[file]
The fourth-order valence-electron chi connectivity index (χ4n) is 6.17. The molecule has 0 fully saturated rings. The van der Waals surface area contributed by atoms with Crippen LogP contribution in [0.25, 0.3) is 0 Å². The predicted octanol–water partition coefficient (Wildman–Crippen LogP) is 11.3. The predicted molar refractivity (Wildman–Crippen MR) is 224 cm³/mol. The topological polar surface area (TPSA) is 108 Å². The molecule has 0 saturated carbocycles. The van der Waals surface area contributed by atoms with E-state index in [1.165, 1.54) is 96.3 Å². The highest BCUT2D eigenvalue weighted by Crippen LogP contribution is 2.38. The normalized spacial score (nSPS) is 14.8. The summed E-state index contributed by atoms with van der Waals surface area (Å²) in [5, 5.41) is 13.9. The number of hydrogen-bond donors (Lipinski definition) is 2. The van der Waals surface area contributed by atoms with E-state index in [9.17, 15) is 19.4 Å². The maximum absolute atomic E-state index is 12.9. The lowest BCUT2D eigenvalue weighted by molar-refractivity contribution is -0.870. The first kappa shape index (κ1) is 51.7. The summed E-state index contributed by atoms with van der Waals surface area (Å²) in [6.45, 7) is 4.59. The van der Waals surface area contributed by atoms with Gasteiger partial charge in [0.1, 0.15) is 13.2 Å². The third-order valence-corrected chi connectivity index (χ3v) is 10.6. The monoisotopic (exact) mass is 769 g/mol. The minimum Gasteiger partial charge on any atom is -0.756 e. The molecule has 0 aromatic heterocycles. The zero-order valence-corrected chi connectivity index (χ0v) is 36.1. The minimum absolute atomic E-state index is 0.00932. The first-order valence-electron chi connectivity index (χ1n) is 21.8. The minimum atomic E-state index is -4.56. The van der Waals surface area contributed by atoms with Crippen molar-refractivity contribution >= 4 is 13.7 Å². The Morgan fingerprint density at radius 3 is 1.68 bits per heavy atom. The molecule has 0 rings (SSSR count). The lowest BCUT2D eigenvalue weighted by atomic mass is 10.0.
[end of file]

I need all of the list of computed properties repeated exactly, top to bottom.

The fourth-order valence-electron chi connectivity index (χ4n) is 6.17. The molecule has 0 fully saturated rings. The van der Waals surface area contributed by atoms with Crippen LogP contribution in [0.25, 0.3) is 0 Å². The predicted octanol–water partition coefficient (Wildman–Crippen LogP) is 11.3. The predicted molar refractivity (Wildman–Crippen MR) is 224 cm³/mol. The topological polar surface area (TPSA) is 108 Å². The molecule has 0 saturated carbocycles. The van der Waals surface area contributed by atoms with E-state index in [1.165, 1.54) is 96.3 Å². The highest BCUT2D eigenvalue weighted by Crippen LogP contribution is 2.38. The normalized spacial score (nSPS) is 14.8. The summed E-state index contributed by atoms with van der Waals surface area (Å²) in [5, 5.41) is 13.9. The number of hydrogen-bond donors (Lipinski definition) is 2. The van der Waals surface area contributed by atoms with E-state index in [9.17, 15) is 19.4 Å². The maximum absolute atomic E-state index is 12.9. The lowest BCUT2D eigenvalue weighted by molar-refractivity contribution is -0.870. The first kappa shape index (κ1) is 51.7. The summed E-state index contributed by atoms with van der Waals surface area (Å²) in [6.45, 7) is 4.59. The van der Waals surface area contributed by atoms with Gasteiger partial charge in [0.1, 0.15) is 13.2 Å². The third-order valence-corrected chi connectivity index (χ3v) is 10.6. The monoisotopic (exact) mass is 769 g/mol. The minimum Gasteiger partial charge on any atom is -0.756 e. The molecule has 0 aromatic heterocycles. The zero-order valence-corrected chi connectivity index (χ0v) is 36.1. The minimum absolute atomic E-state index is 0.00932. The first-order valence-electron chi connectivity index (χ1n) is 21.8. The minimum atomic E-state index is -4.56. The van der Waals surface area contributed by atoms with Crippen molar-refractivity contribution >= 4 is 13.7 Å². The Morgan fingerprint density at radius 3 is 1.68 bits per heavy atom. The molecule has 0 rings (SSSR count). The lowest BCUT2D eigenvalue weighted by atomic mass is 10.0.